FM Çavuşoğlu: If PYD is invited to Syria peace talks, Turkey will boycott the meetings

ALI ÜNAL @ali_unal
ISTANBUL
Published 26.01.2016 17:43
Updated 26.01.2016 21:17
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Turkey will boycott the upcoming Geneva talks to find a solution to the Syrian civil war if the PKK-affiliated PYD is invited FM Çavuşoğlu said the terrorist organization does not represent the people’s will in Syria

Foreign Minister Mevlüt Çavuşoğlu said late Tuesday that Turkey was promised that the PKK-affiliate Democratic Union Party (PYD) would not attend the Syria talks beginning in Geneva on Friday and the Turkish government would definitely consider boycotting the meeting in Geneva if this pledge was not kept. Çavuşoğlu's tough remarks came as the United Nations envoy Staffan de Mistura found an intermediate solution by inviting the representatives of the Kurdish group called Syrian Democratic Assembly (SDA). Çavuşoğlu, speaking on NTV news channel, said the PYD was a terrorist group and that the legitimate Syrian opposition had no intention of sitting side by side with its representatives.

Diplomatic sources reported Tuesday afternoon that U.N. officials had invited SDA representatives Îlham Ehmed and Heysem Menna to participate in the Geneva talks, which were postponed to Friday. The SDA is considered an umbrella organization of Syrian Kurds, including the PKK-affiliated PYD. PYD leader Salih Muslim stated earlier on Tuesday that the PYD expects to be invited to peace talks planned later this week in Geneva, however, the U.N.'s invitation did not directly address the PYD and leader Muslim.

Prime Minister Ahmet Davutoğlu said Tuesday at a Justice and Development Party (AK Party) parliamentary group meeting in Ankara that Turkey is opposed to the participation by the PYD in the Syria talks in Geneva. Davutoğlu said Turkey saw no difference between the PKK and its representatives in Syria, the PYD and its armed People's Protection Units (YPG). Diplomatic sources in Ankara said Turkey was against the PYD's active participation in the talks in Geneva.

"We believe that regarding Syria, there should be a table at which Kurds, Arabs, Turkmens, Sunnis, Alawites and Christians sit altogether. The inclusion of Kurds at the table is a necessity; a table that leaves out Kurds is incomplete. But we are definitely against the YPG, which is oppressing Kurds themselves, from sitting at the table," Davutoğlu said. Davutoğlu added that if the PYD is to join the talks aimed at resolving the five-year Syrian civil war, they should sit on the same side as Syrian President Bashar Assad, since they cooperate.

Russian Foreign Minister Sergei Lavrov, however, insisted Tuesday that the U.N.-backed Syria talks will not be successful if Kurdish representatives from the PYD were not invited. "Without this party, without this participant, the talks cannot achieve the results that we want: A definitive political resolution in Syria," Lavrov told journalists at a press conference.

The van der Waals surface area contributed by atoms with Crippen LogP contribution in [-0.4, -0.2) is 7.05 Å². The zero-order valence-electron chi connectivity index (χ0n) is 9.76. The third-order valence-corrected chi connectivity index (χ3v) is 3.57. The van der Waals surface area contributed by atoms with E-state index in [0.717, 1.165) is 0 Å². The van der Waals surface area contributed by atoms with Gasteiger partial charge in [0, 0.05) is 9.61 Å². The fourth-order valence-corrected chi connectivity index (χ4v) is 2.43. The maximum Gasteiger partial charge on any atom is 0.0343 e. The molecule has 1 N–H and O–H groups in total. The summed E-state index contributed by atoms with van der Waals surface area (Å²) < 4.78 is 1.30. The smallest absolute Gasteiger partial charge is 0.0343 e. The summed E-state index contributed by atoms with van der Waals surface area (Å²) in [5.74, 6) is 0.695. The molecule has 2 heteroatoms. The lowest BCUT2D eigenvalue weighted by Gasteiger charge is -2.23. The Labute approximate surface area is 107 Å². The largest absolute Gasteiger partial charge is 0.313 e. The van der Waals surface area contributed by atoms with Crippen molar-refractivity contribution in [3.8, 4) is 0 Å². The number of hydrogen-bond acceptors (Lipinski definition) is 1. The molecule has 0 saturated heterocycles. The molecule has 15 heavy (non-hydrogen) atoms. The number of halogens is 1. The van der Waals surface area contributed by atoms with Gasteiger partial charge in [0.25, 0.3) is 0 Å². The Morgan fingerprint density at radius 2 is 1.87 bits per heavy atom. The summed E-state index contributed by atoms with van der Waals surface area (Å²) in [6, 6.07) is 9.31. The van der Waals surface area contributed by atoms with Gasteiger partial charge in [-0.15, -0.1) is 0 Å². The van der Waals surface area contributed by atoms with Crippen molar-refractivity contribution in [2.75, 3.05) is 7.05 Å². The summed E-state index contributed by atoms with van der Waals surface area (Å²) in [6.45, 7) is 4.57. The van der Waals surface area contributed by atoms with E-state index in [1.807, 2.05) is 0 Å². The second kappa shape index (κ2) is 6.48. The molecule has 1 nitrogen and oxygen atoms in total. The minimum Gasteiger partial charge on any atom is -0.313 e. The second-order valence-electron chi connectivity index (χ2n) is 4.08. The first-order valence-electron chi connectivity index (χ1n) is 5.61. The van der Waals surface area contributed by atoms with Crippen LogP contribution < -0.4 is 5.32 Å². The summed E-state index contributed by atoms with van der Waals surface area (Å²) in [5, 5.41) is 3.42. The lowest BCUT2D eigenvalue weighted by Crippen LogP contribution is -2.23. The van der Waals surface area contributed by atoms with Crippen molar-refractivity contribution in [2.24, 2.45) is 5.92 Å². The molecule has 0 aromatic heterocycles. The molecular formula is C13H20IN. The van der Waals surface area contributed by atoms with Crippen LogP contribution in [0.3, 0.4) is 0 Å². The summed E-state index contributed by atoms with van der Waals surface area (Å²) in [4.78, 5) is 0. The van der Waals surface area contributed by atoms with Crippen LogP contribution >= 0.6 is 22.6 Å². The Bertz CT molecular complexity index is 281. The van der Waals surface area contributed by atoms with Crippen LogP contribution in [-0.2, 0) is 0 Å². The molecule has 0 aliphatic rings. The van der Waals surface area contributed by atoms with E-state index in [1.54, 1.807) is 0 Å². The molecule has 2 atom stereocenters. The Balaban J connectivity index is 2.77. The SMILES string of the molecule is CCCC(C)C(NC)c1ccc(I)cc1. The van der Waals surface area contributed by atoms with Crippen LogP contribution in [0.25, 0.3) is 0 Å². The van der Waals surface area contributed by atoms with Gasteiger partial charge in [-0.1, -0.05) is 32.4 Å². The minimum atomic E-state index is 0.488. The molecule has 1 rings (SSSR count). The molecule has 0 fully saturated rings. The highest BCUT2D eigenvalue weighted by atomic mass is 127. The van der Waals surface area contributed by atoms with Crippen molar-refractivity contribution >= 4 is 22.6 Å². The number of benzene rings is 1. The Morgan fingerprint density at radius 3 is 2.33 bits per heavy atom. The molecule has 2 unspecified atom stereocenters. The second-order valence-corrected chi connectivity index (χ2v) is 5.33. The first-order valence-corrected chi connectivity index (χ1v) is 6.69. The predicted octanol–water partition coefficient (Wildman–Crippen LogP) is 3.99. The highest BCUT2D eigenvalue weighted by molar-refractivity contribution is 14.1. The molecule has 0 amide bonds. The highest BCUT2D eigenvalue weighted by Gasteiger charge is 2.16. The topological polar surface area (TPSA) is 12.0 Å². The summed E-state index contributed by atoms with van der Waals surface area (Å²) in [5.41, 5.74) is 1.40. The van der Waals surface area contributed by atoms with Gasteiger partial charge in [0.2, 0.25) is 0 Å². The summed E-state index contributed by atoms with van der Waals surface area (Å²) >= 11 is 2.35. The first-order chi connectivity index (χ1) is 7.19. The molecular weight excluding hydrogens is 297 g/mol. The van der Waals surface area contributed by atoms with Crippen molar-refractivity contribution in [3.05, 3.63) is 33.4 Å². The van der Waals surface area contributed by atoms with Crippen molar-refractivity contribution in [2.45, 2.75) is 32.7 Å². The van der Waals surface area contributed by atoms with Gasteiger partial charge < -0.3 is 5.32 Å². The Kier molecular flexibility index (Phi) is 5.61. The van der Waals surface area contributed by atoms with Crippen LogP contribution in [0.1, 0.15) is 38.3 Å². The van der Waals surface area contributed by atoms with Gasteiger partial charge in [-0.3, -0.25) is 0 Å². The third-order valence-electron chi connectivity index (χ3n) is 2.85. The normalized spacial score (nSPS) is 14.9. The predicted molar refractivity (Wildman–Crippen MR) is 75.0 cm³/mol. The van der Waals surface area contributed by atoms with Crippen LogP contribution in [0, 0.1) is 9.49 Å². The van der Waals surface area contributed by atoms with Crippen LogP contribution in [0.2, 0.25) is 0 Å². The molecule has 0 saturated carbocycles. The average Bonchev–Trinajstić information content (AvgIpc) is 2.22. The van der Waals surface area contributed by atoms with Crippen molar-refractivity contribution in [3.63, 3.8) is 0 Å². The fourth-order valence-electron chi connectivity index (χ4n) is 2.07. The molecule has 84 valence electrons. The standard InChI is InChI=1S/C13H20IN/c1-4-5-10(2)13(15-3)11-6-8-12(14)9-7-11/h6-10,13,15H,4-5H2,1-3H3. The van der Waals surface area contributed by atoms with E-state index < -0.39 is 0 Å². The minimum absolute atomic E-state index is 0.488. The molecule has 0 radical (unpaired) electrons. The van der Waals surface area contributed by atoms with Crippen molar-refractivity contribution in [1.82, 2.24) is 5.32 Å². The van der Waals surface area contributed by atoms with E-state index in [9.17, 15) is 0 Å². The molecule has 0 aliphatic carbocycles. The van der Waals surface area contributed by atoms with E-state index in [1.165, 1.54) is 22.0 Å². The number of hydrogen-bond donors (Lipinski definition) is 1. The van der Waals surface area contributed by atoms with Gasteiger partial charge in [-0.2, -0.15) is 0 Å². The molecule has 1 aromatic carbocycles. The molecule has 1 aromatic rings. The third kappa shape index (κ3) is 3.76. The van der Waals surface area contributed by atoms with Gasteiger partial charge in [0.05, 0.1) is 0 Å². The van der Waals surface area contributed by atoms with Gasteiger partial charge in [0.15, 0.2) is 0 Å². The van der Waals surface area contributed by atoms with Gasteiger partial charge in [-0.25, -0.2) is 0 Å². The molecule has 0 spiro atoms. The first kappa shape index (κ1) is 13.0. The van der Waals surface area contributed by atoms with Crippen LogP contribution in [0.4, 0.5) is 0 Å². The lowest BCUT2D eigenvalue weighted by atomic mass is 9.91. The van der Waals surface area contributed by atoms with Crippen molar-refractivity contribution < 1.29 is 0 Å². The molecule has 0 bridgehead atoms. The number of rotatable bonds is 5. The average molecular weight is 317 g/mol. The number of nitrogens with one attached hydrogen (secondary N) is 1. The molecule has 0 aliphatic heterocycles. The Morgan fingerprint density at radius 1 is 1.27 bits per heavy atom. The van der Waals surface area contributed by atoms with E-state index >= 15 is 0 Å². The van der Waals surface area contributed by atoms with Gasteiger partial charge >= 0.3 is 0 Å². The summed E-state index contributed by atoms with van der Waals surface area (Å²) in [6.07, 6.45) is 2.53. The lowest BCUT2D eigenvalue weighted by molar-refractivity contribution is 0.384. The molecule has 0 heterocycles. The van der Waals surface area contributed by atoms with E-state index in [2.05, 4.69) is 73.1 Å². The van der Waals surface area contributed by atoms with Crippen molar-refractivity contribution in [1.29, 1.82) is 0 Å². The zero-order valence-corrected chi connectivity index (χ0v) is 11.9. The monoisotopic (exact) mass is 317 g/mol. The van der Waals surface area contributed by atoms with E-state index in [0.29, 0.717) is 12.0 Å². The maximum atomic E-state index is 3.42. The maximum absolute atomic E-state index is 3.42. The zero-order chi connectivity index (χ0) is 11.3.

Speaking to CNN's Christiane Amanpour on Monday evening, Davutoğlu said Syrian Kurds need to be part of the peace process to end the civil war, but those who treat the PYD and YPG as legitimate partners "do not live in the reality of the region."

Davutoğlu held firm to his belief that the Syrian crisis would not be resolved as long as Assad remains in power, adding that regime forces are "not winning."

Regarding Russia's role in the conflict, Davutoğlu said that Russia has been intervening "in a very negative manner; in fact, occupying Syria."

As one of the five permanent members of the U.N. Security Council, Russia can, "like others, contribute to the peace process," he said, "but we expect Russia to respect Syrian civilians and ... to not push Syrian civilians towards the Turkish border." Davutoğlu asserted that 90 percent of Russian airstrikes in Syria have targeted civilians and moderate opposition groups, as well as schools and hospitals.

"We reiterate the accuracy of this information because all those who were injured during the Russian bombardments in Syria are fleeing to Turkey," he said, adding that, "Only 10 percent of Russian airstrikes are against DAESH."

More than 1,000 civilians have been killed by Russian airstrikes which began on Sept. 30 in an attempt to support regime forces, according to the U.K.-based Syrian Observatory of Human Rights.
In early December, Syrian opposition groups held a meeting in Riyadh, Saudi Arabia to define their position ahead of the Geneva talks. The PYD and their affiliated militia group YPG were not invited to the meeting, due to their cooperation with the forces of the Assad regime.

U.S. Secretary of State John Kerry is dismissing reports that he threatened to stop support to the Syrian opposition if it doesn't show up for peace talks, scheduled to start this week. President of the Syrian Coalition Khaled Khoja said on Monday that talks between U.S. Secretary of State John Kerry and the High Negotiations Committee did not result in anything. Khoja added that these talks just delivered messages similar to those suggested by Iran and Russia. He added that Russia and Iran continue to interfere in order to disrupt the High Negotiations Committee.

The civil war in Syria, which will enter its sixth year in March, has left more than 250,000 victims dead, causing the warn-torn country to become the world's single largest source of refugees and displaced persons, according to figures from the U.N.

Neighboring Turkey, which is now the largest refugee-hosting country in the world, has spent nearly $8 billion caring for more than 2.5 million Syrian refugees.

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